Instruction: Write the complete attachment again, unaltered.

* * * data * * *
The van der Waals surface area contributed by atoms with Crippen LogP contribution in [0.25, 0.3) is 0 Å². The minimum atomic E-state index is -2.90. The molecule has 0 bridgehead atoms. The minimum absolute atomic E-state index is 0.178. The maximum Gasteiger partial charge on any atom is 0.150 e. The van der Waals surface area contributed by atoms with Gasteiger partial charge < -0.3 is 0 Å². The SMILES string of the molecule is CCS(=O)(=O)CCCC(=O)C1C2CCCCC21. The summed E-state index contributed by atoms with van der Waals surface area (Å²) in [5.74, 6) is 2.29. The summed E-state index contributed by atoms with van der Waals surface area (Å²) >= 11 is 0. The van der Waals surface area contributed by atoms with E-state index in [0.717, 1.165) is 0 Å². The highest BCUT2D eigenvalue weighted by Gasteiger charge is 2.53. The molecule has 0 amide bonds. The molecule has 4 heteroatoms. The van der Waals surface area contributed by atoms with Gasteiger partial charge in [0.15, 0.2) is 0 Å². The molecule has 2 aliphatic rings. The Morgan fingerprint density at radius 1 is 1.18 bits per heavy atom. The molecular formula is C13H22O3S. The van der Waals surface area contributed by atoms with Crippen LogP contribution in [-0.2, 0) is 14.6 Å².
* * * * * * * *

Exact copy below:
The van der Waals surface area contributed by atoms with Crippen LogP contribution in [0.25, 0.3) is 0 Å². The minimum atomic E-state index is -2.90. The molecule has 0 bridgehead atoms. The minimum absolute atomic E-state index is 0.178. The maximum Gasteiger partial charge on any atom is 0.150 e. The van der Waals surface area contributed by atoms with Gasteiger partial charge < -0.3 is 0 Å². The SMILES string of the molecule is CCS(=O)(=O)CCCC(=O)C1C2CCCCC21. The summed E-state index contributed by atoms with van der Waals surface area (Å²) in [5.74, 6) is 2.29. The summed E-state index contributed by atoms with van der Waals surface area (Å²) >= 11 is 0. The van der Waals surface area contributed by atoms with E-state index in [0.717, 1.165) is 0 Å². The highest BCUT2D eigenvalue weighted by Gasteiger charge is 2.53. The molecule has 0 amide bonds. The molecule has 4 heteroatoms. The van der Waals surface area contributed by atoms with Gasteiger partial charge in [0.15, 0.2) is 0 Å². The molecule has 2 aliphatic rings. The Morgan fingerprint density at radius 1 is 1.18 bits per heavy atom. The molecular formula is C13H22O3S. The van der Waals surface area contributed by atoms with Crippen LogP contribution in [-0.2, 0) is 14.6 Å².